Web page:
The interview subject is there to tell his or her own story; the interviewer is there to record that story and keep the interview on track. The following questions are offered as general suggestions and reference points for conducting interviews. When conducting your own interview, you should develop questions that are specific to your subject.

To Begin the Interview

Always begin the recording by stating your name, the date, location, interview subject and interview topic for the record. For example: “This is Jane Johnson, and it is Sunday, May thirtieth, two thousand and three. I am with Joe Smith at his home in Memphis, Tennessee, and we are going to be talking about his years as a barbecue pit master.”

Suggested Questions

  1. Would you please state your name, age, and current occupation?
  2. Where were you born and/or how did you get to ___?
  3. Where does your family come from?
  4. What was it like when you grew up/first moved here?
  5. What do you miss most about those days?
  6. How have things changed t/here since then?
  7. What did you want to be when you grew up?
  8. How did you get into the business you are in now? Or How did you become known for what you do/make?
  9. What does your job entail? Do you enjoy it? What do you enjoy the most?
  10. Where/how did you learn to cook?
  11. What does your future hold?
  12. Do you have any regrets? Is there anything you would do differently?
  13. Do you have any favorite moments/memories?
  14. Is there anything else you would like to add?

Restaurant-related interviews should include information about when the restaurant opened, by whom, the “style” of the restaurant (food and physical appearance), history of employees, discussion of clientele, description of food/menu items and prices (and changes over the years), advertising, other businesses in the area, and any other questions relevant to place and history.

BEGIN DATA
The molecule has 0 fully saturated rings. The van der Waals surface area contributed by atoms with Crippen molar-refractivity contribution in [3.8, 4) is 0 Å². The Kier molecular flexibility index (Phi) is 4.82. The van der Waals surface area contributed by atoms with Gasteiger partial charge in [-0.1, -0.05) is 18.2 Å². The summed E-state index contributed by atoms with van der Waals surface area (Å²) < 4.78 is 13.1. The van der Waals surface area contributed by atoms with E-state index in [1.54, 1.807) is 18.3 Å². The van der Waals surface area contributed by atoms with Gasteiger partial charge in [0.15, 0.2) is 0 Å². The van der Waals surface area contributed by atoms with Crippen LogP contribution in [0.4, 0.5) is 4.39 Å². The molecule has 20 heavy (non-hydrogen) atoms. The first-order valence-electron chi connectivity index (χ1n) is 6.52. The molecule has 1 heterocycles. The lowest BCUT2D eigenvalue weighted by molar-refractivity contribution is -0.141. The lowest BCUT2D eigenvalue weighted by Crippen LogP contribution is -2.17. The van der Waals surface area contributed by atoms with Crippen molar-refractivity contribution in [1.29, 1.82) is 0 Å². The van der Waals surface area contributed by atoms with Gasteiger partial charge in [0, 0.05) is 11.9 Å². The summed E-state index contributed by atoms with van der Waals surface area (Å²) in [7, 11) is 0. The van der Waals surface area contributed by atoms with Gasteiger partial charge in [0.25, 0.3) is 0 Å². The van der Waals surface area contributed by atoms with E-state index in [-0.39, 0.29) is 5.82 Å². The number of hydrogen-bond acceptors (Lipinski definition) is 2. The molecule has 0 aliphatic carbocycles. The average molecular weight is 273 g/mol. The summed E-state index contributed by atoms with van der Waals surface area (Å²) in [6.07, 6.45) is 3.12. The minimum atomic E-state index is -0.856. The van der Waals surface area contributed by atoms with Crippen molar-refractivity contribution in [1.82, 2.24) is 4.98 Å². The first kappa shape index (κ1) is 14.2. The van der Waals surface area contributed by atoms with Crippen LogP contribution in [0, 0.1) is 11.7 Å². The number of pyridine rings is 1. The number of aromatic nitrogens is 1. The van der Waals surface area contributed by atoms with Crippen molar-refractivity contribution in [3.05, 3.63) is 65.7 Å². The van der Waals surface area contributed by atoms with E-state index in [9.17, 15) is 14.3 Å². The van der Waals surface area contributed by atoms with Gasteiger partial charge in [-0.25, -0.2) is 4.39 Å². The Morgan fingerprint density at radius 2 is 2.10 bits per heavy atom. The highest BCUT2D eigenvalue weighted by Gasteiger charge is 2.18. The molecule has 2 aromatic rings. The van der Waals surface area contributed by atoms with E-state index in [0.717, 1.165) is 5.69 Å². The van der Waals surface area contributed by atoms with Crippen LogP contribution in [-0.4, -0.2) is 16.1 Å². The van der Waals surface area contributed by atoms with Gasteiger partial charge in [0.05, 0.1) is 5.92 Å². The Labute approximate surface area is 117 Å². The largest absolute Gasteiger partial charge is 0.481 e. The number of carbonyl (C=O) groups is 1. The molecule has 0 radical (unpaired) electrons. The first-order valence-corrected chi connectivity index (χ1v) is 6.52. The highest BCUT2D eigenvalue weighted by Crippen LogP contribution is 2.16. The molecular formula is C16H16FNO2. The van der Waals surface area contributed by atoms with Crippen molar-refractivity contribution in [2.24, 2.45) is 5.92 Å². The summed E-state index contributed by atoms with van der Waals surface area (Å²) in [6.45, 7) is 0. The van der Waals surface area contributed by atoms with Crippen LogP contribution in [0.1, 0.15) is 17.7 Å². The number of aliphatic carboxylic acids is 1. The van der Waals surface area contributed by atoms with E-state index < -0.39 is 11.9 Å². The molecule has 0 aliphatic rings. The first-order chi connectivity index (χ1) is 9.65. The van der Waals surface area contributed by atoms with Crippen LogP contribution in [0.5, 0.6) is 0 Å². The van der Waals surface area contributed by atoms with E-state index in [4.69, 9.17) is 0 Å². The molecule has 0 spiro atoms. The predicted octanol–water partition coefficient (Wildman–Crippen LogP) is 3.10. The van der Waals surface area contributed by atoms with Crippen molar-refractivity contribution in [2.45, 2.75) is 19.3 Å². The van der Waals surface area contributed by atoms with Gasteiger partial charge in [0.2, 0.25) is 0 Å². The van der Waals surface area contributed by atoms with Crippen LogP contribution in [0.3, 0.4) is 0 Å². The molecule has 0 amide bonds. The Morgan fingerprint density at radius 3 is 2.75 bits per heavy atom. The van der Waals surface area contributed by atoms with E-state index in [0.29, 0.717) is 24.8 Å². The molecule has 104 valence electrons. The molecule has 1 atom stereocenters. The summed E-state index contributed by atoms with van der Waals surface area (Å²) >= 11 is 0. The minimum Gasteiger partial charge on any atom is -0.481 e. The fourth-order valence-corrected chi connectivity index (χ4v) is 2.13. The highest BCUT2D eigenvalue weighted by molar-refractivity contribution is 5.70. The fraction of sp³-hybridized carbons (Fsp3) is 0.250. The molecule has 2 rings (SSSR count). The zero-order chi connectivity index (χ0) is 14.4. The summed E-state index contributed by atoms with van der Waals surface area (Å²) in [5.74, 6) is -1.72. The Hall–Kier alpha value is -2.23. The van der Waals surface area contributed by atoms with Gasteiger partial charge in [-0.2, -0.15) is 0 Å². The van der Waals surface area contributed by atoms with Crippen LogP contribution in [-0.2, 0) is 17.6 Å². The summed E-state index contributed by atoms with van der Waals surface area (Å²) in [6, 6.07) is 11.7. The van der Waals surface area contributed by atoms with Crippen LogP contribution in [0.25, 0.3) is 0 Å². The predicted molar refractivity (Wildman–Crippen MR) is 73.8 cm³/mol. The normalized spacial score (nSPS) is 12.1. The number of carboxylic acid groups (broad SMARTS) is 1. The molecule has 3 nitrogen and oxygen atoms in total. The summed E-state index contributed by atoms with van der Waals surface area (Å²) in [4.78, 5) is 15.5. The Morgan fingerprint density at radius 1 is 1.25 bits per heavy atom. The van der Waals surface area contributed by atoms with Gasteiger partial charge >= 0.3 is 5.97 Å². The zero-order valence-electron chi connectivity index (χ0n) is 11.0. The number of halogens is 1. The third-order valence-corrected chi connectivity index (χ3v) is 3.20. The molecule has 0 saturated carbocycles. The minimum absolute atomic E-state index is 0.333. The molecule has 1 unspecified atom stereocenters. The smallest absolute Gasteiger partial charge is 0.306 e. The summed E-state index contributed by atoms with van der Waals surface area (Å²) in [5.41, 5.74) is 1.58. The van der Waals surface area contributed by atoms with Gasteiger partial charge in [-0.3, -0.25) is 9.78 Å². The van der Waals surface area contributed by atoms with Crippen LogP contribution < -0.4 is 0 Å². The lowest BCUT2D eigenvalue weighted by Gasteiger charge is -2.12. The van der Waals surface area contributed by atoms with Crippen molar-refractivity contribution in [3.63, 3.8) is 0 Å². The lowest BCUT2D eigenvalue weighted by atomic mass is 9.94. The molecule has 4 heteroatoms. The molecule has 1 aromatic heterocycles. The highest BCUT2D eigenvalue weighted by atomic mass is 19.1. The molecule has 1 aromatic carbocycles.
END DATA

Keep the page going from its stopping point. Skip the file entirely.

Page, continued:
Cooking-related interviews that have more to do with an individual person than restaurant affiliation should include information about how the interview subject learned to cook, more about their family’s history with food (traditions, recipes, styles), what they are known for, what they enjoy most, their methods (and secrets, if they’ll share), tools of the trade (i.e., favorite iron skillet), and any other questions specific to the person and the food they make.



  • Check to make sure that your recording device is working properly throughout the interview
  • Maintain eye contact with the narrator
  • Nod and smile in agreement, avoiding verbal agreement such as “uh-huh.”
  • Listen carefully
  • Try to slow down narrators who talk to fast
  • Keep the interview on track, redirecting the subject when necessary
  • Ask probing questions when sensing that the narrator is hesitant to talk
  • Ask follow-up questions when necessary
  • Try to have the narrator talk in specifics, rather than generalities


  • Ask more than one question at a time
  • Ask “yes” or “no” questions
  • Hurry the narrator
  • Repeat or summarize what the narrator has just said
  • Interrupt the narrator
  • Complete the narrator’s thoughts/sentences
  • Talk at length about yourself or your own experiences
  • Make irrelevant or distracting comments

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